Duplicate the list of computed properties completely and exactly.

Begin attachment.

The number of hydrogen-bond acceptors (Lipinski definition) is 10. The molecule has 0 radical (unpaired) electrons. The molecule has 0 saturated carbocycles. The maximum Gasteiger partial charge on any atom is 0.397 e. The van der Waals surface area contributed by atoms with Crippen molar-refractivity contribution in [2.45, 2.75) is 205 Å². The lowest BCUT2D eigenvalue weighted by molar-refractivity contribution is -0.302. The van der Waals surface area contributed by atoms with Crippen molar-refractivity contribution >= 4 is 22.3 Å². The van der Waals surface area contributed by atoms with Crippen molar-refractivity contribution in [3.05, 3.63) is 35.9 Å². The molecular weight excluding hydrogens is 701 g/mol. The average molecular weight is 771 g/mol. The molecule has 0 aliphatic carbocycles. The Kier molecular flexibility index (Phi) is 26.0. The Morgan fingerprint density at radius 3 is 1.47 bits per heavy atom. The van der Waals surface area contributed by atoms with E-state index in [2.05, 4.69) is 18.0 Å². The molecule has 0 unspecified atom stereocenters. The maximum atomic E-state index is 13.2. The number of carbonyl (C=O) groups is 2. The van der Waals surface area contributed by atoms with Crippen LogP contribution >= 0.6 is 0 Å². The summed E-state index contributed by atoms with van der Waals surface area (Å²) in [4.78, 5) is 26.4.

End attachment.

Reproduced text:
The number of hydrogen-bond acceptors (Lipinski definition) is 10. The molecule has 0 radical (unpaired) electrons. The molecule has 0 saturated carbocycles. The maximum Gasteiger partial charge on any atom is 0.397 e. The van der Waals surface area contributed by atoms with Crippen molar-refractivity contribution in [2.45, 2.75) is 205 Å². The lowest BCUT2D eigenvalue weighted by molar-refractivity contribution is -0.302. The van der Waals surface area contributed by atoms with Crippen molar-refractivity contribution >= 4 is 22.3 Å². The van der Waals surface area contributed by atoms with Crippen molar-refractivity contribution in [3.05, 3.63) is 35.9 Å². The molecular weight excluding hydrogens is 701 g/mol. The average molecular weight is 771 g/mol. The molecule has 0 aliphatic carbocycles. The Kier molecular flexibility index (Phi) is 26.0. The Morgan fingerprint density at radius 3 is 1.47 bits per heavy atom. The van der Waals surface area contributed by atoms with E-state index in [2.05, 4.69) is 18.0 Å². The molecule has 0 unspecified atom stereocenters. The maximum atomic E-state index is 13.2. The number of carbonyl (C=O) groups is 2. The van der Waals surface area contributed by atoms with Crippen LogP contribution >= 0.6 is 0 Å². The summed E-state index contributed by atoms with van der Waals surface area (Å²) in [4.78, 5) is 26.4.